• Don’t be afraid of flavor. 
  • One mistake many parents make when it comes to serving vegetables is avoiding flavor! For some reason, we naturally assume that bland is more palatable. But this isn’t the case with every child! Some children prefer flavors on their vegetables, such as salt, butter, black pepper, lemon juice, or parsley. Some even prefer a little spice to their meals - just don’t overdo it! Use caution when it comes to using salt with young children, as they are sensitive to sodium. Teach your children that it’s ok to experiment with different flavors! 

  • Include kids in preparing meals.
  • Kids can be more receptive to trying new foods if they’re allowed to be part of the cooking process! Even young children can help prepare nutritious meals. Toddlers and preschoolers can help wash produce and carefully chop soft foods using a plastic butter knife. Young children can also help stir or pour ingredients. Take your little ones along on your next shopping adventure and let them pick some new vegetables to try - they might surprise you!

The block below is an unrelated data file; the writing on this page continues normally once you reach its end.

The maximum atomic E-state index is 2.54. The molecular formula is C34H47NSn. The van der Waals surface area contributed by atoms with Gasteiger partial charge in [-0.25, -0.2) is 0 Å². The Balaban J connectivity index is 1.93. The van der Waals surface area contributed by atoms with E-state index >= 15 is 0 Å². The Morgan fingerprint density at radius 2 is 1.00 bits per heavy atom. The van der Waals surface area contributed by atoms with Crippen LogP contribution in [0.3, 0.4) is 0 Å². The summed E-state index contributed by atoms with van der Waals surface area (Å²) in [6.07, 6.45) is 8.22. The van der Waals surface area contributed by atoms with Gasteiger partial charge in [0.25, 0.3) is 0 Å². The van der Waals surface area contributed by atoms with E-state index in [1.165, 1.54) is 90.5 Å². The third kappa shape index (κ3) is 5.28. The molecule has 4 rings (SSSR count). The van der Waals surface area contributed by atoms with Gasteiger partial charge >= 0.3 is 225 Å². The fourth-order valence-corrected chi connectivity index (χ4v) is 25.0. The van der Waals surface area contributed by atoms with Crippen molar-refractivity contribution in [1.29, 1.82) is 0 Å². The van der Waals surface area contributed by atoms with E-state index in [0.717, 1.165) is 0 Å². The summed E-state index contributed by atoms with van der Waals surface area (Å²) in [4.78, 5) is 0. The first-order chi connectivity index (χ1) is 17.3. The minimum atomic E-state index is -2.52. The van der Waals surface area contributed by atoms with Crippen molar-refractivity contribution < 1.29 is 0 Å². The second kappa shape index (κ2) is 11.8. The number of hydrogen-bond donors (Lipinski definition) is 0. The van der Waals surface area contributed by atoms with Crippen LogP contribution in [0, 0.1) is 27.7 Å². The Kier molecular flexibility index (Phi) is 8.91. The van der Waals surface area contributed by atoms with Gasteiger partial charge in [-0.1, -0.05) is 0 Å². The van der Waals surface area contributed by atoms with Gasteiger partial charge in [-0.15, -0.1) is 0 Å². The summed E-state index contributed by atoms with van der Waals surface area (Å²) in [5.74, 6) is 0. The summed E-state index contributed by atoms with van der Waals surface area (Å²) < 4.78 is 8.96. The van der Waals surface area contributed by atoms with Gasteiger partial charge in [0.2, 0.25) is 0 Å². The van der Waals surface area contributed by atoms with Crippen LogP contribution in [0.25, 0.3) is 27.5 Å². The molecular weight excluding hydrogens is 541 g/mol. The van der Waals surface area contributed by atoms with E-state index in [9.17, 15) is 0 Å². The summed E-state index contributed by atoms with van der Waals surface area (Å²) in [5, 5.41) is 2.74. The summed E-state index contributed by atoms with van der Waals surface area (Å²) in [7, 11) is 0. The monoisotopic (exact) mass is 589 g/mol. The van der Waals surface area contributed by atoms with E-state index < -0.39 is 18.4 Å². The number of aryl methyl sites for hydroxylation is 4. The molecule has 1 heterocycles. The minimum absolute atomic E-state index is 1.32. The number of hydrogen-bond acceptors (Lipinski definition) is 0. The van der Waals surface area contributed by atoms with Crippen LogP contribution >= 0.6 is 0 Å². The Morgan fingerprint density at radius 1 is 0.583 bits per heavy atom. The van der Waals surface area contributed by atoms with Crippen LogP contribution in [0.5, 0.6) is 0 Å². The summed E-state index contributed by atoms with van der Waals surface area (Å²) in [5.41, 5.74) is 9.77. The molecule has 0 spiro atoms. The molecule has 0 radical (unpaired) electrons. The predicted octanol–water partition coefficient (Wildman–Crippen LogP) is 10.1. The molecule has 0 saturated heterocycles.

• Add vegetables into your child’s favorite meals.
  • Adding a new veggie or two into meals your children normally love can be a simple way to teach your child to love vegetables! If your child will only eat plain cheese pizza, consider adding a little spinach or mushrooms as a topping one day. If your child loves pasta, try adding some peas or some sauteed zucchini. You can add grated vegetables like zucchini or sweet potato into your favorite muffin or bread recipe.
    Trying Vegetable meals

     It might be unproductive to “hide” vegetables in your child’s food, such as pureeing vegetables into spaghetti sauce or sneaking extra carrots or broccoli into meatballs, or serving cauliflower rice as if it’s regular white rice. If you try to be sneaky about forcing your children to eat vegetables, they may grow to distrust you when it comes to trying new foods. It’s always more productive to be open and honest about what your child is eating!